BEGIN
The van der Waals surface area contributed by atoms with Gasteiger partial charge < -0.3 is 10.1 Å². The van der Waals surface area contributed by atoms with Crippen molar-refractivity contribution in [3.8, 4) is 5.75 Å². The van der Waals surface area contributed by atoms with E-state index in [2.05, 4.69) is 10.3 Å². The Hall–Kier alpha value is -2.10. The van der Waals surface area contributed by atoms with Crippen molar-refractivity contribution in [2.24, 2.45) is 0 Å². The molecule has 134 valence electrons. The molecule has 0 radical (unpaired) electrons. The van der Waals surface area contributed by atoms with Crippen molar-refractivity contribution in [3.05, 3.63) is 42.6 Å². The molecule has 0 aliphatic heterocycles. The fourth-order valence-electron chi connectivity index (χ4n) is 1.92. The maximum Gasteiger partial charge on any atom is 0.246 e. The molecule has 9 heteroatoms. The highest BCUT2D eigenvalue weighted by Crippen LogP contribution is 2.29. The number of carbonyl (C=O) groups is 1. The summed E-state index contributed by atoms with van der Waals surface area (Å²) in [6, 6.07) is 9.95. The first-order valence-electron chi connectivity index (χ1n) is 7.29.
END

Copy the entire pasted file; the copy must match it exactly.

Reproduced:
The van der Waals surface area contributed by atoms with Gasteiger partial charge < -0.3 is 10.1 Å². The van der Waals surface area contributed by atoms with Crippen molar-refractivity contribution in [3.8, 4) is 5.75 Å². The van der Waals surface area contributed by atoms with E-state index in [2.05, 4.69) is 10.3 Å². The Hall–Kier alpha value is -2.10. The van der Waals surface area contributed by atoms with Crippen molar-refractivity contribution in [2.24, 2.45) is 0 Å². The molecule has 134 valence electrons. The molecule has 0 radical (unpaired) electrons. The van der Waals surface area contributed by atoms with Crippen molar-refractivity contribution in [3.05, 3.63) is 42.6 Å². The molecule has 0 aliphatic heterocycles. The fourth-order valence-electron chi connectivity index (χ4n) is 1.92. The maximum Gasteiger partial charge on any atom is 0.246 e. The molecule has 9 heteroatoms. The highest BCUT2D eigenvalue weighted by Crippen LogP contribution is 2.29. The number of carbonyl (C=O) groups is 1. The summed E-state index contributed by atoms with van der Waals surface area (Å²) in [6, 6.07) is 9.95. The first-order valence-electron chi connectivity index (χ1n) is 7.29.